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advocacy community education
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Tax360 Welcomes State, National Experts
By CSCPA Finance and Operations Director Julie McNeal and Membership Director Julie Carroza
The CSCPA welcomed highly placed
state and national speakers to the 2011
Tax360
State and Federal Tax Forum
on November 8 and 9, resulting in a
comprehensive, in-depth look at state
and federal taxation from every angle.
State Taxation: November 8
The state tax day included speakers
such as Department of Revenue
Services (DRS) Commissioner Kevin
Sullivan
, making his first presentation
to a CSCPA conference as commis-
sioner. "Is There Tax Policy?" coupled
humor with a glimpse of the inner work-
ings of state government.
Sullivan's point that "tax policy has
been a surrogate for larger issues of
politics, economics, and power" tran-
scends Connecticut and is widely and
unfortunately applicable at both the
local and federal levels.
Sullivan's goals for the DRS include
active strategic business planning for a
lean (not mean!) DRS, revenue model-
ing and policy advocacy, advance-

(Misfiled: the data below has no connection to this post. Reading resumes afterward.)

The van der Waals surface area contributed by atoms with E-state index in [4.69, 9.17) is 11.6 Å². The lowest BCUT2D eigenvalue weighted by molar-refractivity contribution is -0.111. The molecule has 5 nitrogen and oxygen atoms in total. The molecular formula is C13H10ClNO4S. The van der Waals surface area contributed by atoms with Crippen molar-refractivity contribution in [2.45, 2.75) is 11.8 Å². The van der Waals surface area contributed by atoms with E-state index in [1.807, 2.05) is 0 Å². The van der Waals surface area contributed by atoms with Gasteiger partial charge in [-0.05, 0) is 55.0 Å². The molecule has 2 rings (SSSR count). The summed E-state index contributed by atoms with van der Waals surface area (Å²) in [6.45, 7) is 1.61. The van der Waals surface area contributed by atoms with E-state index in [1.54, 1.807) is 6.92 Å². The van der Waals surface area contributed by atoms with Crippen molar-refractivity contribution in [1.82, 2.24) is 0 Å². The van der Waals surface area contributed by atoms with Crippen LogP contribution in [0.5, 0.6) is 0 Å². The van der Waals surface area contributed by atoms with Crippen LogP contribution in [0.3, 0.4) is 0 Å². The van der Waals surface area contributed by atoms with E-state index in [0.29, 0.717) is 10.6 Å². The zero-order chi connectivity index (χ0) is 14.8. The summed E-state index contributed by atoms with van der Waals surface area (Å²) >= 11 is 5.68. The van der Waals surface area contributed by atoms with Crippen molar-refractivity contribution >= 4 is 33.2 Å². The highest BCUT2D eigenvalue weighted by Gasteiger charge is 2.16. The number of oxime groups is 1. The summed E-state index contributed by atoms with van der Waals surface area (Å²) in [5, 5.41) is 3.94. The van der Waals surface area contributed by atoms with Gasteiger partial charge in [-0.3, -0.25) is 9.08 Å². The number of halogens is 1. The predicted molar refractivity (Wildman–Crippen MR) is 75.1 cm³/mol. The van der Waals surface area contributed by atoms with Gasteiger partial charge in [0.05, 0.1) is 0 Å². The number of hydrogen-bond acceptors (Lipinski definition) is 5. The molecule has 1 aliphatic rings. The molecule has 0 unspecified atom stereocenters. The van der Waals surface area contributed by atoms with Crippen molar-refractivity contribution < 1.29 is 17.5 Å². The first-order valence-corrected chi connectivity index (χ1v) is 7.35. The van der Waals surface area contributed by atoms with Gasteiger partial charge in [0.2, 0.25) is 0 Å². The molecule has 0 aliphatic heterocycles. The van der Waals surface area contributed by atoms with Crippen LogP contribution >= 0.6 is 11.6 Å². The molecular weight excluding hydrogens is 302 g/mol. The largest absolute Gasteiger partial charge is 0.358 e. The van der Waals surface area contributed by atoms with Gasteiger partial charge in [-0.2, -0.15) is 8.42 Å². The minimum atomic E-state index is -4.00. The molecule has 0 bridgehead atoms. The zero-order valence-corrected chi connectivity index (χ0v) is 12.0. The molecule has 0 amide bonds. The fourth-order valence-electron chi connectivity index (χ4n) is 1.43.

ments in electronic filing, payments,
and refunds as well as tax gap-driven
programs, collection scoring, and virtu-
al audits.
State agencies, according to Sullivan,
need to begin to look at their work from
the perspective of the Connecticut tax-
payer and practitioner (an outside-
inside focus). The DRS is striving for
"purposes, programs, and projects ...
not just processing."
Conference
attendees
enjoyed
Sullivan's presentation, leaving com-
ments such as "great insight; thorough-
ly enjoyed his presentation," "I liked
hearing his perspectives on the DRS
and policy," and "good speaker; inter-
esting concepts on change."
Federal Taxation: November 9
The federal tax day opened with Diane
Lim Rogers, Ph.D.
, chief economist
with the Concord Coalition. The
Concord Coalition is an advocacy
group committed to economic disci-
pline, including strict pay-as-you-go
rules on tax cuts and spending.
The problem, according to Rogers, is
that on average for the 30 years
between 1980 and 2010, the federal
government spent at a rate of 21 per-
cent of GDP and collected revenue at a
rate of 18.3 percent of GDP. The only
years when inflows exceeded outflows
were from 1997 to 2001.
This annually accumulating 2.7 percent
gap, as bad as it is, only tells a small
part of the story because it is a cash
flow calculation. It doesn't take into
account all of the costs that are
CSCPA Finance and Operations Director Julie McNeal speaks one-on-one with speaker Diane Lim
Rogers of the Concord Coalition.